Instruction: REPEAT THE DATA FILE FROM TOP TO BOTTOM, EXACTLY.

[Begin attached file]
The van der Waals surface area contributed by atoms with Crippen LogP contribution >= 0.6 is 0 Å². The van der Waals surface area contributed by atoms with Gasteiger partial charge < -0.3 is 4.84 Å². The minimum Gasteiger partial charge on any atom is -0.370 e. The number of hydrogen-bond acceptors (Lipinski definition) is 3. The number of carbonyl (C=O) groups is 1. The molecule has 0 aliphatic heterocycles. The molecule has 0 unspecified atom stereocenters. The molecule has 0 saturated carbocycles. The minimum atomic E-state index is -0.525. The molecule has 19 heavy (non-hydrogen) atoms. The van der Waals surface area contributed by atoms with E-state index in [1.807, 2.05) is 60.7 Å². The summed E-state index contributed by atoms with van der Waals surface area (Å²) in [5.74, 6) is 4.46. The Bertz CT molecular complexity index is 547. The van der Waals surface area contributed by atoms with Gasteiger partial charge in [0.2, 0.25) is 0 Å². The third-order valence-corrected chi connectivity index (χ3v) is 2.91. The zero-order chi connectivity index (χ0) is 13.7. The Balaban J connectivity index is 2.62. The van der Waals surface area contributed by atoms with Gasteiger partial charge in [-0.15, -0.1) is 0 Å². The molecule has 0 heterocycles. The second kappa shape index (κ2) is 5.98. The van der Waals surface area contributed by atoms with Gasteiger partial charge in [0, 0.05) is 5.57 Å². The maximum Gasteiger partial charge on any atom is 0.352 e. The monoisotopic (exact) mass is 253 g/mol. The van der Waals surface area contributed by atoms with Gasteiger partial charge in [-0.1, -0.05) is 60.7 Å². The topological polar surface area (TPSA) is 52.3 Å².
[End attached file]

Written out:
The van der Waals surface area contributed by atoms with Crippen LogP contribution >= 0.6 is 0 Å². The van der Waals surface area contributed by atoms with Gasteiger partial charge < -0.3 is 4.84 Å². The minimum Gasteiger partial charge on any atom is -0.370 e. The number of hydrogen-bond acceptors (Lipinski definition) is 3. The number of carbonyl (C=O) groups is 1. The molecule has 0 aliphatic heterocycles. The molecule has 0 unspecified atom stereocenters. The molecule has 0 saturated carbocycles. The minimum atomic E-state index is -0.525. The molecule has 19 heavy (non-hydrogen) atoms. The van der Waals surface area contributed by atoms with E-state index in [1.807, 2.05) is 60.7 Å². The summed E-state index contributed by atoms with van der Waals surface area (Å²) in [5.74, 6) is 4.46. The Bertz CT molecular complexity index is 547. The van der Waals surface area contributed by atoms with Gasteiger partial charge in [0.2, 0.25) is 0 Å². The third-order valence-corrected chi connectivity index (χ3v) is 2.91. The zero-order chi connectivity index (χ0) is 13.7. The Balaban J connectivity index is 2.62. The van der Waals surface area contributed by atoms with Gasteiger partial charge in [-0.15, -0.1) is 0 Å². The molecule has 0 heterocycles. The second kappa shape index (κ2) is 5.98. The van der Waals surface area contributed by atoms with Gasteiger partial charge in [0, 0.05) is 5.57 Å². The maximum Gasteiger partial charge on any atom is 0.352 e. The monoisotopic (exact) mass is 253 g/mol. The van der Waals surface area contributed by atoms with Gasteiger partial charge in [-0.1, -0.05) is 60.7 Å². The topological polar surface area (TPSA) is 52.3 Å².